What’s a saver with more than €1 million on deposit to do?
Nearly 1,800 household accounts in Ireland have more than €1 million on deposit - despite negligible interest rates
Irish households now hold record amounts on deposit, at almost €100 billion, despite the dire returns on offer.
Not so long ago I got a call from a reader querying the lack of options for saving, and the low level of interest rates available.
He had well more than €1 million on deposit and his retirement plan was to live off the interest. But with rates on the floor such a strategy was looking penurious, with not much more than about €5,000 a year the best he could expect.
Contrast this with the €50,000-plus his capital could generate each year if he could achieve a 5 per cent interest rate and you quickly see how the bottoming out in interest rates is affecting everyone – even those with significant wealth.
His concern is not as unusual as you might think. Last month, the Central Bank published a report on household wealth, and buried in it was a table giving figures on the levels of deposits held by households across the country.
It makes for surprising reading, with Irish households now holding record amounts on deposit, at almost €100 billion, despite the dire returns on offer. Our pre-crash love of property has perhaps been replaced for a desire to have cash on deposit.
The figures are for 2014 but the Central Bank says they have not changed much since. They show that there are more than two million household accounts with sums of between €2,000 and €100,000 on deposit in Ireland.
There are some 138,441 accounts with deposits in excess of €100,000 in them, and with the deposit protection scheme covering €100,000 per institution, you’d wonder how many of these are owned by individuals spreading their risk by depositing up to the maximum covered by the scheme with various institutions.
And there are 1,776 household accounts with more than €1 million on deposit. That equates to more than €1.7 billion on deposit.
So: what should savers do?
One option is to consider the pan-European market, as we finally see the much-vaunted single market for financial services finally start to trickle down to consumers. If Irish banks won’t offer savers better rates, why not look somewhere else?
Raisin. com, a pan-European savings platform, which links up with European banks (one of which is AIB, which offers a one-year deposit rate of 0.5 per cent to German savers) to target savers across the region is still working on getting access to the Irish market.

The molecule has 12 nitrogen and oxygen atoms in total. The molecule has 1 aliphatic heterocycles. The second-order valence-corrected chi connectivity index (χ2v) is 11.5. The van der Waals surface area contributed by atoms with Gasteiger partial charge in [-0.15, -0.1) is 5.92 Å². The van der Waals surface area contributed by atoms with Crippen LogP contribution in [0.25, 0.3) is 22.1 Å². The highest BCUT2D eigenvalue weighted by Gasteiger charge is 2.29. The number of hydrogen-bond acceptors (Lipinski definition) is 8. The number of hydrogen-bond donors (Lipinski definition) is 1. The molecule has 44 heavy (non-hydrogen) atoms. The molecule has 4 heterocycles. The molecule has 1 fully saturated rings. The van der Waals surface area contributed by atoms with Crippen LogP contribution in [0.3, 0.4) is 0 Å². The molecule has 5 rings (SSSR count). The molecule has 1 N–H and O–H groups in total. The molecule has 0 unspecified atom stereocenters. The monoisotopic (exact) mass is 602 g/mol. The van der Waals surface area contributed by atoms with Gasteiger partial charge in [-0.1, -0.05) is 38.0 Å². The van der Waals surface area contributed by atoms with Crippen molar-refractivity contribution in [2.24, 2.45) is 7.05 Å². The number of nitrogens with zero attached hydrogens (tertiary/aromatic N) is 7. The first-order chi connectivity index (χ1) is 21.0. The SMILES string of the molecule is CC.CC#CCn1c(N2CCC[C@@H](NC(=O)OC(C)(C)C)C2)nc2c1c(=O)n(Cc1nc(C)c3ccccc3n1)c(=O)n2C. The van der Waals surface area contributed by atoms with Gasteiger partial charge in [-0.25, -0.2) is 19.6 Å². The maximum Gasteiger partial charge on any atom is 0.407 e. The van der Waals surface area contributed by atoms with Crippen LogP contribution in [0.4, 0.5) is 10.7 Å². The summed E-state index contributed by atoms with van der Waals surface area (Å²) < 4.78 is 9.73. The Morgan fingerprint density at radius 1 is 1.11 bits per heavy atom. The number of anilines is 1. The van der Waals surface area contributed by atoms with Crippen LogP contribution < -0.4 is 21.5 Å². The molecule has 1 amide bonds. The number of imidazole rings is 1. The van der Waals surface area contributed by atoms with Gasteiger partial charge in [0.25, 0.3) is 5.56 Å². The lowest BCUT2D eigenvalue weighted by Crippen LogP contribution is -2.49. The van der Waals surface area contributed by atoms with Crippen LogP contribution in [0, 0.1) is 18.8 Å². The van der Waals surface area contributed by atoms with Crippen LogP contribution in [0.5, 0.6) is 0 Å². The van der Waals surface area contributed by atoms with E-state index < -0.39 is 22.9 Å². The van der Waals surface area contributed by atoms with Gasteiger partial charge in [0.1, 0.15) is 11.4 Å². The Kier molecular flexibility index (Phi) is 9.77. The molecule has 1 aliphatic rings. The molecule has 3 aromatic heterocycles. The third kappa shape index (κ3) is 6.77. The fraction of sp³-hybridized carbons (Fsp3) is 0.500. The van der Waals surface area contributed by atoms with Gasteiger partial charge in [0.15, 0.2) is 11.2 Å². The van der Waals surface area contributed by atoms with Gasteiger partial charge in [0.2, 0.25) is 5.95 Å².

If it was to get the nod from the Central Bank to operate here, it would allow savers in Ireland to lock into rates of as much as 1.64 per cent from banks such as Portugal’s Atlantico and J&T Banka of the Czech Republic.
Maltese bank FIMBank has also started offering savings accounts for customers on a pan-European basis, and will take your money provided you already have a bank account with a credit institution within the European Economic Area. It’s ramping up its Easisave product, which it launched in 2012, to target savers through an online platform. This is potentially good news for Irish savers.
Also good news are the rates it offers, at 1 per cent fixed for a year, or as much as 3 per cent annually if you opt for its dollar savings account – or double what you could expect from a bank in Ireland. The bank says it can offer such rates because it doesn’t have to support an expensive branch network.
Irish depositers will also be protected by the Malta depositor compensation scheme, which covers up to €100,000 per depositor.
Is there a catch?
Well, if you’re an Irish saver and are so risk averse that you are keeping more than €1 million on deposit, are you going to feel comfortable putting your money into a foreign bank you know little to nothing about?
On Monday the European Central Bank pulled the licence of another Maltese institution, Pilatus Bank, after it was accused of processing corrupt payments, while most savers here will recall the run on Northern Bank both in the UK and here.
For a cautious Irish saver, opting for the pan-European option is not as simple as it sounds.
State Savings scheme
But there could be another solution to the savings conundrum – the State. It already offers tax-free savings through the State Savings scheme, but what about if it looked across the Irish Sea to the example of the UK’s Individual Savings Accounts (ISAs)?
Last year, the Financial Times described the ISA tax-free wrapper as “still the best investment after nearly 20 years”, and it could have much to recommend here. It would widen deposit interest retention tax avoidance to a whole plethora of Irish savers – not just those aged over 65 as at present – but, crucially, it could also help people look to ways of generating an income other than deposits, such as dividend-paying shares, or bonds.
If fear of losing their money is keeping savers tied to deposits – even though the real value of the money may be falling due to the impact of inflation – a tax-free approach could help ease the switch to an alternative.